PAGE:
Two Out Playwrights, Yet Emerging

Two Out Playwrights, Yet Emerging|Two Out Playwrights, Yet Emerging

Relationships, gender and identity figure prominently in two very personal scripts

Defining one’s gay or lesbian experience is a process, which for better and worse has inspired all kinds of theatrical endeavors. Two shows coming up have special significance for the gay community, and while diverse in their approaches, are both about the journey of self-discovery within the cultural context of a sexual minority.

Justin Deabler is probably best known as a cast member of “The Real World: Hawaii,” but he is also a lawyer, playwright and gay activist. He readily acknowledges that his bully pulpit is the direct result of his TV fame, but unlike other reality TV survivors, he’s aiming higher than “Hollywood Squares.”

“If you have something to share, fame helps you get to do it,” he said.

Deabler is the author a new play, “Contracts” which runs through November 20.

“It began as a graduation requirement from [Harvard] law school,” he explained. “I did it instead of writing a paper.”

He joked that the idea of a play came up because he was tired of footnoting.

The play is essentially about the contracts—often unspoken—that we enter into in any of our relationships. During his editing of the play, same-sex marriage became a hot-button issue.

“It became interesting to think about how the law is reflecting these relationships and changes their character,” he said. “You can assume when the state becomes involved in a relationship it will always modify the character of that relationship, but it is never a black-and-white issue. I wanted to talk about [gay relationships] in a way that’s real and these aspects of commitment and fidelity and what makes us stay with people. It’s an issue that lots of gay people struggle with.”

Deabler admits that it is an intellectual journey, but he suggests that for gay and straight relationships, it’s essential to determine whether love is a bargain or a gift. Deabler believes it is a gift and warns against the expectation of reciprocity in a relationship.

“The more you treat a relationship as a bargain instead of a gift, the more the complications,” he argued.

Ultimately, he says, it’s about having options—the option to marry or not being the central contract that is being explored in the play. At 27, though, Deabler knows that he is in a different place than many people and hopes that the play will provoke thought and discussion not just on the topic of gay marriage but on all the interpersonal contracts we engage in.

Particularly in gay relationships, Deabler believes, the discussion has been cloaked in shame in the past and still is for many older people. However, for him and his partner of five years, “we can’t help stumbling over it.” He believes, and one hopes he’s right, that the inability to avoid the issue and the growing sense, particularly among young people, that as adults they deserve equality under the law, will ultimately make gay marriage inevitable. That option though, he cautions, is not the answer; it is merely a step on the way to figuring out who we are in the context of our culture.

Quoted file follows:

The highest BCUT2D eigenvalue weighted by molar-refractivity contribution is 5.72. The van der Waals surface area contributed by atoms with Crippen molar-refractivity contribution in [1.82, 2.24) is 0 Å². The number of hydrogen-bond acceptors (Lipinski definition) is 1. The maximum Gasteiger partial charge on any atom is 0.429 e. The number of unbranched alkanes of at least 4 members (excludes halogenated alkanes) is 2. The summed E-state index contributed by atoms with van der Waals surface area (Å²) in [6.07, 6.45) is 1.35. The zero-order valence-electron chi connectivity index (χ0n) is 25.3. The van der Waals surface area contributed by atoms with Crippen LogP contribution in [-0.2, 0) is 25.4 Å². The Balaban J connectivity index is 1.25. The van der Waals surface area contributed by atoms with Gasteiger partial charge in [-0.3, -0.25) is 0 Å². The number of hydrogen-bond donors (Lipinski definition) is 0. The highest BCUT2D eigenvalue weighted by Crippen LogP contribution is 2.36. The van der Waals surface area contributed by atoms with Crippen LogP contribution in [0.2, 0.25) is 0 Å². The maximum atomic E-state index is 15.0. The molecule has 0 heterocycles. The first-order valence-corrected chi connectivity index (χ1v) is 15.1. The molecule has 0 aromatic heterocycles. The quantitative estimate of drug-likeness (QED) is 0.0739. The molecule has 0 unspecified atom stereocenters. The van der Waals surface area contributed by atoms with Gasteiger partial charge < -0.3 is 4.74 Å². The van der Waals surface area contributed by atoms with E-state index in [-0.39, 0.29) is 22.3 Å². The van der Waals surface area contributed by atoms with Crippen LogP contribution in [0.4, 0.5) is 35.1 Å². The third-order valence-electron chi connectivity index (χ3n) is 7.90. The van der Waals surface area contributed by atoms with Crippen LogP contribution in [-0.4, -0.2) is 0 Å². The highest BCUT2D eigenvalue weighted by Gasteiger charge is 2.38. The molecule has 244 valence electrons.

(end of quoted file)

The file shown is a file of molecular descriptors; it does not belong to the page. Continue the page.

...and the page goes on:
A far more visceral and personal story is being told in “Sisters, Such Devoted Sisters,” the first person story of a Glasgow drag queen, written and performed by Russell Barr. The show is coming direct from the Edinburgh Fringe under the auspices of the newly formed Carol Tambor Theatrical Foundation, founded to bring the best of the Scottish festival to New York.

Barr said that despite the warm notices that cited the one-man show’s “larger than life” characters, for him it is a play about famil

“I don’t think it’s primarily a gay piece at all,” he explained. “It’s a violent culture that I’m talking about, and it plays with the notion of confessional theater. It’s very documentary and plays with the idea of ‘what is truth?’ and leaves a lot of unanswered questions.”

He added that the characters are not larger than life to him.

“They are very real to me,” he said. “They are, really, small characters that I can play. They seem like the regular people who I grew up with; these extraordinary characters that brought me out. That was why I was very used to it. They seem totally normal to me.”

The idea for the play came when Barr was speaking with an arts board about a potential project. He started telling the story of what ultimately became the play, and that became the idea. It became the story of a man who creates an unlikely identity for himself in the face of some horrific and harrowing experiences. It’s his first time as writer and performer, and his first time in New York, but for all of that he’s undaunted and excited while he works on his second play, which will include 12 Jack Russell Terriers on the stage.

“It will be real chaos, and I think there’s not enough chaos on the stage,” he said.

Whether focusing on the emotional as in the current piece or going canine in the piece that is on the boards, Barr is all about creating theater that is engaging for an audience.

“It challenges the whole idea of being able to say, ‘Oh, that’s lovely. I’m glad I don’t live that,’” ‘he said.

Both pieces are designed to be provocative, immediate and daring in their unique ways. In other words, theater at its most vibrant.

Justin Deabler, the playwright of “Contracts,” about love and power at Harvard, is a former cast member of “The Real World: Hawaii,” a 1999 series that is considered a forerunner to many of today’s reality TV shows. Currently, Deabler practices criminal law with a Manhattan law firm. “Contracts” draws on his experience as a law student at Harvard.

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